Tuesday, April 19, 2011

Targeting The Perfect Motorcycle

By Kevin Domino, Author of The Perfect Motorcycle

The following is an excerpt from Kevin Domino’s “Targeting Your Perfect Motorcycle” presentation at the Progressive International Motorcycle Shows.

The Perfect Motorcycle. That’s what we all want. But, if you ask one hundred motorcyclists to tell you what that is, you’ll likely get one hundred different answers. I have developed a process that every motorcyclist can use to target his or her own perfect motorcycle.

This process will not only help you focus on the right bike, it will save you time and money along the way. The unique nine-step process is described in detail in my book, The Perfect Motorcycle: How to Choose, Find and Buy the Perfect New or Used Bike. This article will give you an overview and a technique you can use today in your search – a simple-to-use target to determine your perfect motorcycle.

The Target
When you’re on the hunt for a motorcycle, if you don’t know what you’re aiming at, you’re sure to miss it. To aim accurately, it helps to identify the categories of choices you have and the decisions you will make. The four categories (quadrants of the scope) are Style, Type, Tradition and Social Factors. Every question you need to answer falls into one, and only one, of these quadrants. Only you can answer the questions, but those answers will balance your aim and it will be accurate.

1) Style refers to your preferences about the individual rider/bike combination. These are the subjective, opinion-based considerations like, “Why do I like to ride?” and “What kinds of bikes and features am I drawn toward?”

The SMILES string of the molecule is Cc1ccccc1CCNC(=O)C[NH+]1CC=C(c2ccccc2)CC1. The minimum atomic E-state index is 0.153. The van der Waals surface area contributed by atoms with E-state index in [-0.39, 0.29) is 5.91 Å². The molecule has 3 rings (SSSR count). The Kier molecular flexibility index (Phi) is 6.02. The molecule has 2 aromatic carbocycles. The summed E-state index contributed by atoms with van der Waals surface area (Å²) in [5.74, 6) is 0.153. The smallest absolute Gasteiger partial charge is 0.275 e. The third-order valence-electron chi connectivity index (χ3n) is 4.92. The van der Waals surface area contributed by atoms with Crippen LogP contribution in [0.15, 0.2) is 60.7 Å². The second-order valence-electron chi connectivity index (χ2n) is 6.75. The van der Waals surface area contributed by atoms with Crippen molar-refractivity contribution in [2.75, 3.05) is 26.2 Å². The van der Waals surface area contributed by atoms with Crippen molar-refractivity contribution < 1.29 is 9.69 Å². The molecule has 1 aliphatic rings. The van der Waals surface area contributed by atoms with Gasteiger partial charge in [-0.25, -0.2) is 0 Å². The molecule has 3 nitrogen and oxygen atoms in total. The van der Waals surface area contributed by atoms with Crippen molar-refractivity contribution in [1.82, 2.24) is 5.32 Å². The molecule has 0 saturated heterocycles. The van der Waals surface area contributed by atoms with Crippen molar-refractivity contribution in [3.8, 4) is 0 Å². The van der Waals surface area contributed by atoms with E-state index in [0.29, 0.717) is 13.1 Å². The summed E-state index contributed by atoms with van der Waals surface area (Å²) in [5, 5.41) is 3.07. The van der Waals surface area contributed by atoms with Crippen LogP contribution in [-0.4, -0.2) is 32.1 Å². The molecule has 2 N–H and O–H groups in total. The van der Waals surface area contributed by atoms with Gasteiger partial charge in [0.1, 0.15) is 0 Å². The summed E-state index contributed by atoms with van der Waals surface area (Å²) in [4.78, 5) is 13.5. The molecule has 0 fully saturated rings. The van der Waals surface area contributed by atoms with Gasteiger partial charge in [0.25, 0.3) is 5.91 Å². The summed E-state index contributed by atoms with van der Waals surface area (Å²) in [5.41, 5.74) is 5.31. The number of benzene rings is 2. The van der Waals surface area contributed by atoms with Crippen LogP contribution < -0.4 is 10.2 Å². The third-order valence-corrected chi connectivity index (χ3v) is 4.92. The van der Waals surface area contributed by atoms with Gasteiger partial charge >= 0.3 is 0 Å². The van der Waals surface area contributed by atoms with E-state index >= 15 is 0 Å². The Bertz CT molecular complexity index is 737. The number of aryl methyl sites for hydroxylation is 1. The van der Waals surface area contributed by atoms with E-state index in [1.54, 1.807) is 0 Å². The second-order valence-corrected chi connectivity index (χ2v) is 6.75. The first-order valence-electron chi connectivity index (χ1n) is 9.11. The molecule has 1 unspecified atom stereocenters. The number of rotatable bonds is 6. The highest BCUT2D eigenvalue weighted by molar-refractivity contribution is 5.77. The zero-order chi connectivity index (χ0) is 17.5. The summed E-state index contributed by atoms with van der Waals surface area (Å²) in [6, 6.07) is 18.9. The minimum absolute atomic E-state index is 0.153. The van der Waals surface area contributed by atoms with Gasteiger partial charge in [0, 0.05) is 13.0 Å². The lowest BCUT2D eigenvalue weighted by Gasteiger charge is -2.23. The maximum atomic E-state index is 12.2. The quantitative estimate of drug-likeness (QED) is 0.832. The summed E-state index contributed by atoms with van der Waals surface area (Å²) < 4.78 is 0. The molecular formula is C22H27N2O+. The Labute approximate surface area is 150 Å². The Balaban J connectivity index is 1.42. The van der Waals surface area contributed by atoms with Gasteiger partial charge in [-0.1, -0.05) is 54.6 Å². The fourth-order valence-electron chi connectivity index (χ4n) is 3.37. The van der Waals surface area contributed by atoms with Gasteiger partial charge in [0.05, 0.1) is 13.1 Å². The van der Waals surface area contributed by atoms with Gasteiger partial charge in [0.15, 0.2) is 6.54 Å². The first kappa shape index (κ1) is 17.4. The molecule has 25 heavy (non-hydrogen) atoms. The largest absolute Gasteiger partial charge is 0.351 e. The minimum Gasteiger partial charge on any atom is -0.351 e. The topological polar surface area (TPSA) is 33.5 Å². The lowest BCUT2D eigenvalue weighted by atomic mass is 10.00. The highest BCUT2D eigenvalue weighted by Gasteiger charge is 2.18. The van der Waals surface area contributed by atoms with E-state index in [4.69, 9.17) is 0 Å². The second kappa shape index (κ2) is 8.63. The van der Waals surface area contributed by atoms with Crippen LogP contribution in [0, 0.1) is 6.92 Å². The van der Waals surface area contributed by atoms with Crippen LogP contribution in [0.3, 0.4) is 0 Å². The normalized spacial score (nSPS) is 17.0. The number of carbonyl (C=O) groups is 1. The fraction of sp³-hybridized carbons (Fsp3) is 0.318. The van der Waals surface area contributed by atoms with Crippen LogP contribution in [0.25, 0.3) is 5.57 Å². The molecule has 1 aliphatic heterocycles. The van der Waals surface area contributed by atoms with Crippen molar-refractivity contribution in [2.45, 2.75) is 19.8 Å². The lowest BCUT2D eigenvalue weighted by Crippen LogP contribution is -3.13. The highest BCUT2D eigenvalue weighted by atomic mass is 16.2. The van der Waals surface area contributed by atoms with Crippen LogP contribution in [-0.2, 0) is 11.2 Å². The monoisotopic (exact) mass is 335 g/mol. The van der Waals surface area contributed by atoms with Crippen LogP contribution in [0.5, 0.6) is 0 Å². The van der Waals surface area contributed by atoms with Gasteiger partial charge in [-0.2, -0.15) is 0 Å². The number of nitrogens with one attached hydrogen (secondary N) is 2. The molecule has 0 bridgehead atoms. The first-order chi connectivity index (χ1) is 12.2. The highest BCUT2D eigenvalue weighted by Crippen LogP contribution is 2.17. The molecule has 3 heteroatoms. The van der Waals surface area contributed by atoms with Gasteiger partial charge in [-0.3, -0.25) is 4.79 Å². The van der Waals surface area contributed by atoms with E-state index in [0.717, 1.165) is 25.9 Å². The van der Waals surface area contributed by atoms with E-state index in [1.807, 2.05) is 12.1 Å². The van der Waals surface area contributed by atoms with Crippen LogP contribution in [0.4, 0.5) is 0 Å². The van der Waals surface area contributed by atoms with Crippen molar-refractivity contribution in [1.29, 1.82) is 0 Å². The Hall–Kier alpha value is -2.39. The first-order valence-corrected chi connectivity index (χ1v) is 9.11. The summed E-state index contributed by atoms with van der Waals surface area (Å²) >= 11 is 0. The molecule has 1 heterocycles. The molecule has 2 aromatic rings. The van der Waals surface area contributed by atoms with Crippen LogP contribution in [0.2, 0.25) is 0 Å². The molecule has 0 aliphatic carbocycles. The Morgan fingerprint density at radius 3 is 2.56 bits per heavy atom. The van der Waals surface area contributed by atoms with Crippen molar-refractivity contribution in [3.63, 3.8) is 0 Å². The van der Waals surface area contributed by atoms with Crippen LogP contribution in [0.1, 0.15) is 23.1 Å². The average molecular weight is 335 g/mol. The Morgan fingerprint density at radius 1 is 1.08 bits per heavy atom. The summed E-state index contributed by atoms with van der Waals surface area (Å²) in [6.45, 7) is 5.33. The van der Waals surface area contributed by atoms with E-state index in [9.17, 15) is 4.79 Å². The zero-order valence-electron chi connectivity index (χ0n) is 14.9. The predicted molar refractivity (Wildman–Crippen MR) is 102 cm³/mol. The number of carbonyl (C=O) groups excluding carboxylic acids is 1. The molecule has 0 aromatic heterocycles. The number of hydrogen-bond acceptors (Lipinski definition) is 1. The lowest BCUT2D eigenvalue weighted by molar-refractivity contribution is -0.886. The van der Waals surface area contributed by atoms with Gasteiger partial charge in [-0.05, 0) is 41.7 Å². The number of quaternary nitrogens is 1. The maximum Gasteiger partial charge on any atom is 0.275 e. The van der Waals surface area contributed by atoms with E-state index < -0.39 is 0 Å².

2) Type is the quantifiable attributes of the rider/bike combo. Answers to these questions come in values you can count, such as “What is my height and weight, what kind of riding do I want to do, and what type of bikes fit that requirement the best?” “What kind of fuel mileage and range do I need?” and “How much load-carrying capability will I need for the types of trips I plan to do?”

3) Tradition refers to your preferences about the rest of the world, such as, “How strongly do I and my riding companions identify with a particular part of the biking culture?” and “How important is it that a manufacturer has proven its bikes in competition?”

4) Social Factors take into account the quantifiable aspect of the rest of the world such as “Are there parts and service available for the bike I’m considering?” and “What is the economy like, and how will that affect prices and my ability to afford the bike I’m considering

Target Misses
Here are four examples of mistakes that were made because one of the quadrants wasn’t considered.

Bull’s Eye
Here is an example of a perfectly targeted decision balancing the answers to all four of the types of questions in the target.

I hope you find this concept useful. You can learn more about this and the specifics of the process in my book, The Perfect Motorcycle: How to Choose, Find and Buy the Perfect New or Used Bike. Consider this target and your own unique balance of criteria when you’re on the hunt for your perfect motorcycle.